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I've recently been approached by a small-time scrapbooking entrepreneur who wants to make a set of rubber stamps out of a couple fonts of mine, and possibly stickers, and stencils, and who knows what else. Although on the one hand such exposure could be great, on the other it could get out of control. I know Stuart Sandler and Richard Kegler, among others, have talked in these forums about some of these issues, but I wondered if others might have opinions about licensing digital fonts for non-digital adaptation/reproduction or use as "principal art."
I'm struggling to come up with license terms that protect my interests without simultaneously scaring away potential users of the fonts. P22 has developed an excellent Fair Use clause in their EULA which might serve as a model for smaller foundries to emulate, which draws a distinction between personal, professional, and commercial uses. Is it kosher to borrow clauses from other people's EULAs? Although I wouldn't crib P22's license agreement in its entirety, it does contain concepts I'd like to work into my own EULA. My "foundry" is both very small and very young, and exposure might be good for its own sake. I want the fonts to be out there in the world, getting used, you know? On the other hand, exposure in the scrapbook market is probably a dead end, commercially. There are font foundries of every size, and the license terms that make sense for one company might or might not make sense for another. Then again, perhaps a foundry is just as big as its ambitions and its professionalism.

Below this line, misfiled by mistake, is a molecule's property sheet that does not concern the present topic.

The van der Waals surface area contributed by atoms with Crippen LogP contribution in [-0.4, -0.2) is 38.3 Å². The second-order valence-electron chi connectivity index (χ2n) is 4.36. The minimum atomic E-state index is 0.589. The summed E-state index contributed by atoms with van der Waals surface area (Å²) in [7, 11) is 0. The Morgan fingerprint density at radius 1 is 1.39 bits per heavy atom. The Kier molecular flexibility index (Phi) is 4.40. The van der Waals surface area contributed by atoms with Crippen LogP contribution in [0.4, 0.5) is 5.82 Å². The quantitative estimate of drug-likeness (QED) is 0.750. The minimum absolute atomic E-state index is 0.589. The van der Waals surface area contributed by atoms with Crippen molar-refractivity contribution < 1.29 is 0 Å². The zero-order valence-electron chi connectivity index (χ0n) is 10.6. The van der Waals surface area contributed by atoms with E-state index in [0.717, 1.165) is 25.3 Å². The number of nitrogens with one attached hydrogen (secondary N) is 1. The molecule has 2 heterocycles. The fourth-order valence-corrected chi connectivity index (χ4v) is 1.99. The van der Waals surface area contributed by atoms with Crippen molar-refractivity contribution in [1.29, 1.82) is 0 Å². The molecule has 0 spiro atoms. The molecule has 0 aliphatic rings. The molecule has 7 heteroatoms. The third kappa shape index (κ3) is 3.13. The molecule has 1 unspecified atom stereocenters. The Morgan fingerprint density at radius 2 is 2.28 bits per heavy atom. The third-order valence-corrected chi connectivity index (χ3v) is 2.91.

A royalty-based commercial license makes the most sense, but I think it would be difficult to apply when both the user and the fontmaker are relatively small operations. At the moment I'm leaning toward a one-year "experimental" license for a flat fee. When the year expires both parties can review how it worked out and renegotiate for a royalty-based commercial license or terminate their relationship. Any thoughts, fellow fontmongers?